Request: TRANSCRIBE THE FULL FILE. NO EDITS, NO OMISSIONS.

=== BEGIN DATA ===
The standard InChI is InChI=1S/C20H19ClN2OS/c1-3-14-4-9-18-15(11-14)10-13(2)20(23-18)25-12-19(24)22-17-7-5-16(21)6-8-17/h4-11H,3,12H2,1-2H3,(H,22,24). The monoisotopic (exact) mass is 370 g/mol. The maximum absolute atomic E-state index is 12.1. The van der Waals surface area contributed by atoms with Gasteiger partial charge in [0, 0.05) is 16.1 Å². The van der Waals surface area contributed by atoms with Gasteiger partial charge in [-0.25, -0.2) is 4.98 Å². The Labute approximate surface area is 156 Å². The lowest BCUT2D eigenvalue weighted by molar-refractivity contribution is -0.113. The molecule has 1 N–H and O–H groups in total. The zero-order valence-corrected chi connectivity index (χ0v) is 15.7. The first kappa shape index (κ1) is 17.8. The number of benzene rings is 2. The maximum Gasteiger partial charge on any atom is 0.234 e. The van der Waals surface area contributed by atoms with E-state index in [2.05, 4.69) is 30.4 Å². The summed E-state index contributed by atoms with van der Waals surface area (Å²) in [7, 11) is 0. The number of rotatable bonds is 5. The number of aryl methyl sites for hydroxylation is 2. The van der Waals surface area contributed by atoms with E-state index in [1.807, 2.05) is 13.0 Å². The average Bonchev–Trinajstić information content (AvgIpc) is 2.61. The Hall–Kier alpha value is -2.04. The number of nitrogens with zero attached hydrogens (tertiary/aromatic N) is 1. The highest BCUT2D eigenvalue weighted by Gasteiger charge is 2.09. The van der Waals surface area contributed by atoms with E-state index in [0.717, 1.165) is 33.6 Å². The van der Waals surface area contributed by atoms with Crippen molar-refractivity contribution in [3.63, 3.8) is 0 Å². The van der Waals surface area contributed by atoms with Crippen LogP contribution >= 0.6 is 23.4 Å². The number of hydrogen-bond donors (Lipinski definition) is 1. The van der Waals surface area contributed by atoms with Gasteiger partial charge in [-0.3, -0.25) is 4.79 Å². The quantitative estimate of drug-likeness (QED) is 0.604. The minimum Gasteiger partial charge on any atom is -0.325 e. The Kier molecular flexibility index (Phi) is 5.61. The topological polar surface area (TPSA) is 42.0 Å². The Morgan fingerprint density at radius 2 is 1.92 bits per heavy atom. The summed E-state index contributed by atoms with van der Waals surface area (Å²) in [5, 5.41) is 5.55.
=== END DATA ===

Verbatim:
The standard InChI is InChI=1S/C20H19ClN2OS/c1-3-14-4-9-18-15(11-14)10-13(2)20(23-18)25-12-19(24)22-17-7-5-16(21)6-8-17/h4-11H,3,12H2,1-2H3,(H,22,24). The monoisotopic (exact) mass is 370 g/mol. The maximum absolute atomic E-state index is 12.1. The van der Waals surface area contributed by atoms with Gasteiger partial charge in [0, 0.05) is 16.1 Å². The van der Waals surface area contributed by atoms with Gasteiger partial charge in [-0.25, -0.2) is 4.98 Å². The Labute approximate surface area is 156 Å². The lowest BCUT2D eigenvalue weighted by molar-refractivity contribution is -0.113. The molecule has 1 N–H and O–H groups in total. The zero-order valence-corrected chi connectivity index (χ0v) is 15.7. The first kappa shape index (κ1) is 17.8. The number of benzene rings is 2. The maximum Gasteiger partial charge on any atom is 0.234 e. The van der Waals surface area contributed by atoms with E-state index in [2.05, 4.69) is 30.4 Å². The summed E-state index contributed by atoms with van der Waals surface area (Å²) in [7, 11) is 0. The number of rotatable bonds is 5. The number of aryl methyl sites for hydroxylation is 2. The van der Waals surface area contributed by atoms with E-state index in [1.807, 2.05) is 13.0 Å². The average Bonchev–Trinajstić information content (AvgIpc) is 2.61. The Hall–Kier alpha value is -2.04. The number of nitrogens with zero attached hydrogens (tertiary/aromatic N) is 1. The highest BCUT2D eigenvalue weighted by Gasteiger charge is 2.09. The van der Waals surface area contributed by atoms with E-state index in [0.717, 1.165) is 33.6 Å². The van der Waals surface area contributed by atoms with Crippen molar-refractivity contribution in [3.63, 3.8) is 0 Å². The van der Waals surface area contributed by atoms with Crippen LogP contribution >= 0.6 is 23.4 Å². The number of hydrogen-bond donors (Lipinski definition) is 1. The van der Waals surface area contributed by atoms with Gasteiger partial charge in [-0.3, -0.25) is 4.79 Å². The quantitative estimate of drug-likeness (QED) is 0.604. The minimum Gasteiger partial charge on any atom is -0.325 e. The Kier molecular flexibility index (Phi) is 5.61. The topological polar surface area (TPSA) is 42.0 Å². The Morgan fingerprint density at radius 2 is 1.92 bits per heavy atom. The summed E-state index contributed by atoms with van der Waals surface area (Å²) in [5, 5.41) is 5.55.